Design A: 16x16 Mesh (64KB) Design B: 16x16 Simplified Mesh (64KB)
Design C: 16x4 Simplified Mesh (256KB)
Design D: Spike-16 Halo (64KB) Design E: Spike-5 Halo (Non-uniform size)
Domain-Specific Network Development
Performance of Different Designs

Adaptive Data Compression with Table-based Hardware

The design of a low-latency on-chip network is critical to provide high system performance, because the network is tightly integrated with the processors as well as the onchip memory hierarchy operating with a high frequency clock. To provide low latency, there have been significant efforts on the design of routers and network topologies. However, due to the stringent power and area budgets in a chip, simple routers and network topologies are more desirable. In fact, conserving metal resource for link implementation can provide more space for logic such as cores or caches. Therefore, we focus on maximizing bandwidth utilization in the existing network. Data compression has been adopted in hardware designs to improve performance and power. Cache compression increases the cache capacity by compressing block data and accommodating more blocks in a fixed space. Bus compression also expands the bus width by encoding a wide data as a small size code. Recently data compression is explored in the on-chip network domain for performance and power.

We investigate adaptive data compression for on-chip network performance optimization, and propose a cost-effective implementation. Our design uses a tablebased compression approach by dynamically tracking value patterns in traffic. Using a table for compression hardware processes diverse value patterns adaptively rather than taking static patterns based on zero bits in a word. The tablebased approach can easily achieve a better compression rate by increasing the table size. However, the table for compression requires a huge area to keep data values on a flow basis. In other words, the number of tables depends on the network size, because communication cannot be globally managed in a switched network. To address this problem, we present a shared table scheme that stores identical values as a single entry across different flows. In addition, a management protocol for consistency between an encoding table and a decoding table works in a distributed way so that it allows out-of-order delivery in a network.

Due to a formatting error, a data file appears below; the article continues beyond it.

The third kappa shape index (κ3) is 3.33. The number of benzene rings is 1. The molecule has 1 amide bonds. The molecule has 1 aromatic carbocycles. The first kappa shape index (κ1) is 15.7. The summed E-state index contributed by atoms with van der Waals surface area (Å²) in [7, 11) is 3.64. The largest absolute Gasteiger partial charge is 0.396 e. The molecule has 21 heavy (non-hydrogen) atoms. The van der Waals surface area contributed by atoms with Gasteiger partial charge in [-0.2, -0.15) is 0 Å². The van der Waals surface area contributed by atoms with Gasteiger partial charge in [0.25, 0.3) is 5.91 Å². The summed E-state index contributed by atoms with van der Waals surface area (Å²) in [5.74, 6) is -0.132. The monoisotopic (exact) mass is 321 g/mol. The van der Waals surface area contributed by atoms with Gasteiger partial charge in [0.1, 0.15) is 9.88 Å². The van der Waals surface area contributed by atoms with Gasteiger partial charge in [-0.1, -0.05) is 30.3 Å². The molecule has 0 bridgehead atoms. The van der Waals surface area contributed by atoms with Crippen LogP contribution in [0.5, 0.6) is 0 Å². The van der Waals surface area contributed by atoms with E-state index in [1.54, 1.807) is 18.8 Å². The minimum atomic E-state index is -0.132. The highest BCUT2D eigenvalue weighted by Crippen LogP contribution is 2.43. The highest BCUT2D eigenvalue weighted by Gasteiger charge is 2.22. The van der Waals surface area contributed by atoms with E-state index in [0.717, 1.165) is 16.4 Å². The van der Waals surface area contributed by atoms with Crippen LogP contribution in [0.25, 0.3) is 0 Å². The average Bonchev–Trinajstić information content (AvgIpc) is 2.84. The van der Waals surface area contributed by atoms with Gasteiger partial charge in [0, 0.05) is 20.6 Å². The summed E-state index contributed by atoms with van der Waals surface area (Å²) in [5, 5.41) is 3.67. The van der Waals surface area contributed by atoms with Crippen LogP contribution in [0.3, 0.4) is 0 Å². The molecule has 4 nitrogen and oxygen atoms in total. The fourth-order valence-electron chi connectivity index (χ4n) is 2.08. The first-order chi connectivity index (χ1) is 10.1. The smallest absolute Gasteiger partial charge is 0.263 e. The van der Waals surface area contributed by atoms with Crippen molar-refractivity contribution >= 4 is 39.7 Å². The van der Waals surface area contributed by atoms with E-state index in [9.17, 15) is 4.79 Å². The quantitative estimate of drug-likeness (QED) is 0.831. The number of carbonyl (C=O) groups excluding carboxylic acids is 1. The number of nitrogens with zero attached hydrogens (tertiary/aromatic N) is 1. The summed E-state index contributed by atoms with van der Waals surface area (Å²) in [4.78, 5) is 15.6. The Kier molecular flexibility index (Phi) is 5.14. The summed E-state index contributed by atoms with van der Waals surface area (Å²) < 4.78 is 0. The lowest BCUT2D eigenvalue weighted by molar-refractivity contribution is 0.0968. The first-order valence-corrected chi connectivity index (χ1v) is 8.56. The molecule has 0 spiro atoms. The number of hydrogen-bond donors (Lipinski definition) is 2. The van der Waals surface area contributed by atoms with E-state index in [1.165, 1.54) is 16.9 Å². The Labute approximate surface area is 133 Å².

We demonstrate performance improvement techniques to reduce negative impact of compression on performance. Streamlined encoding combines encoding and flit injection processes into a pipeline to minimize the long encoding latency. Furthermore, dynamic compression management optimizes our compression scheme by selectively applying compression to congested paths.

Packet Compression